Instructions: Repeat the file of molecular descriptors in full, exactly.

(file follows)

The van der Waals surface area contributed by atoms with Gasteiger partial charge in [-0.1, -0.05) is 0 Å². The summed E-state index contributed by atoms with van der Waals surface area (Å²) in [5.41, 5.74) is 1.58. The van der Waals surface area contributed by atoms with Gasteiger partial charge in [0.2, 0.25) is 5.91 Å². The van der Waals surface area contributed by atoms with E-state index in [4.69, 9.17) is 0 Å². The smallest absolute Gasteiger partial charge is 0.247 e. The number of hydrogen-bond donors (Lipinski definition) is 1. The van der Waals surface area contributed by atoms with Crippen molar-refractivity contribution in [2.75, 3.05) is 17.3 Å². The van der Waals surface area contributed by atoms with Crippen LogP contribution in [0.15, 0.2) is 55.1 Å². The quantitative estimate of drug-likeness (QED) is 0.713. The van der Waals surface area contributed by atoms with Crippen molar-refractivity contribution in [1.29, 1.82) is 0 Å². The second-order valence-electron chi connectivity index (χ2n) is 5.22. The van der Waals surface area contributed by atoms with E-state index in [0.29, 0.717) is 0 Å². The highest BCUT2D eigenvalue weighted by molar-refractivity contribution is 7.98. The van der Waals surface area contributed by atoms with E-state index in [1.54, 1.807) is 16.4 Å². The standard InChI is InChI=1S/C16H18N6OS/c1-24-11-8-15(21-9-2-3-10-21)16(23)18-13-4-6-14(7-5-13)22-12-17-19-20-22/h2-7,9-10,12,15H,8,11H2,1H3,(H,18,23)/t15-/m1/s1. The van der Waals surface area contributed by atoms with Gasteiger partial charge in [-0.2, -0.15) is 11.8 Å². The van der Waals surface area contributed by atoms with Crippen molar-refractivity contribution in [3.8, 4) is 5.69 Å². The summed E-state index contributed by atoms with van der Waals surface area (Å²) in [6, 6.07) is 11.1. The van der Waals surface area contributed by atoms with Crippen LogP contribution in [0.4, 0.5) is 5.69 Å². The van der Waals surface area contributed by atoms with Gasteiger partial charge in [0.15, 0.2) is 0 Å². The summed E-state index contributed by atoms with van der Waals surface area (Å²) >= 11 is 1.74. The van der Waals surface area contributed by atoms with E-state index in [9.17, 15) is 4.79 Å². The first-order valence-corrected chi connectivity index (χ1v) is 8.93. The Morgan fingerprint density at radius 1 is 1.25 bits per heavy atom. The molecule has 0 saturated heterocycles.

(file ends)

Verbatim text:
The van der Waals surface area contributed by atoms with Gasteiger partial charge in [-0.1, -0.05) is 0 Å². The summed E-state index contributed by atoms with van der Waals surface area (Å²) in [5.41, 5.74) is 1.58. The van der Waals surface area contributed by atoms with Gasteiger partial charge in [0.2, 0.25) is 5.91 Å². The van der Waals surface area contributed by atoms with E-state index in [4.69, 9.17) is 0 Å². The smallest absolute Gasteiger partial charge is 0.247 e. The number of hydrogen-bond donors (Lipinski definition) is 1. The van der Waals surface area contributed by atoms with Crippen molar-refractivity contribution in [2.75, 3.05) is 17.3 Å². The van der Waals surface area contributed by atoms with Crippen LogP contribution in [0.15, 0.2) is 55.1 Å². The quantitative estimate of drug-likeness (QED) is 0.713. The van der Waals surface area contributed by atoms with Crippen molar-refractivity contribution in [1.29, 1.82) is 0 Å². The second-order valence-electron chi connectivity index (χ2n) is 5.22. The van der Waals surface area contributed by atoms with E-state index in [0.29, 0.717) is 0 Å². The highest BCUT2D eigenvalue weighted by molar-refractivity contribution is 7.98. The van der Waals surface area contributed by atoms with E-state index in [1.54, 1.807) is 16.4 Å². The standard InChI is InChI=1S/C16H18N6OS/c1-24-11-8-15(21-9-2-3-10-21)16(23)18-13-4-6-14(7-5-13)22-12-17-19-20-22/h2-7,9-10,12,15H,8,11H2,1H3,(H,18,23)/t15-/m1/s1. The van der Waals surface area contributed by atoms with Gasteiger partial charge in [-0.2, -0.15) is 11.8 Å². The van der Waals surface area contributed by atoms with Crippen molar-refractivity contribution in [3.8, 4) is 5.69 Å². The summed E-state index contributed by atoms with van der Waals surface area (Å²) in [6, 6.07) is 11.1. The van der Waals surface area contributed by atoms with Crippen LogP contribution in [0.4, 0.5) is 5.69 Å². The van der Waals surface area contributed by atoms with Gasteiger partial charge in [0.15, 0.2) is 0 Å². The summed E-state index contributed by atoms with van der Waals surface area (Å²) >= 11 is 1.74. The van der Waals surface area contributed by atoms with E-state index in [9.17, 15) is 4.79 Å². The first-order valence-corrected chi connectivity index (χ1v) is 8.93. The Morgan fingerprint density at radius 1 is 1.25 bits per heavy atom. The molecule has 0 saturated heterocycles.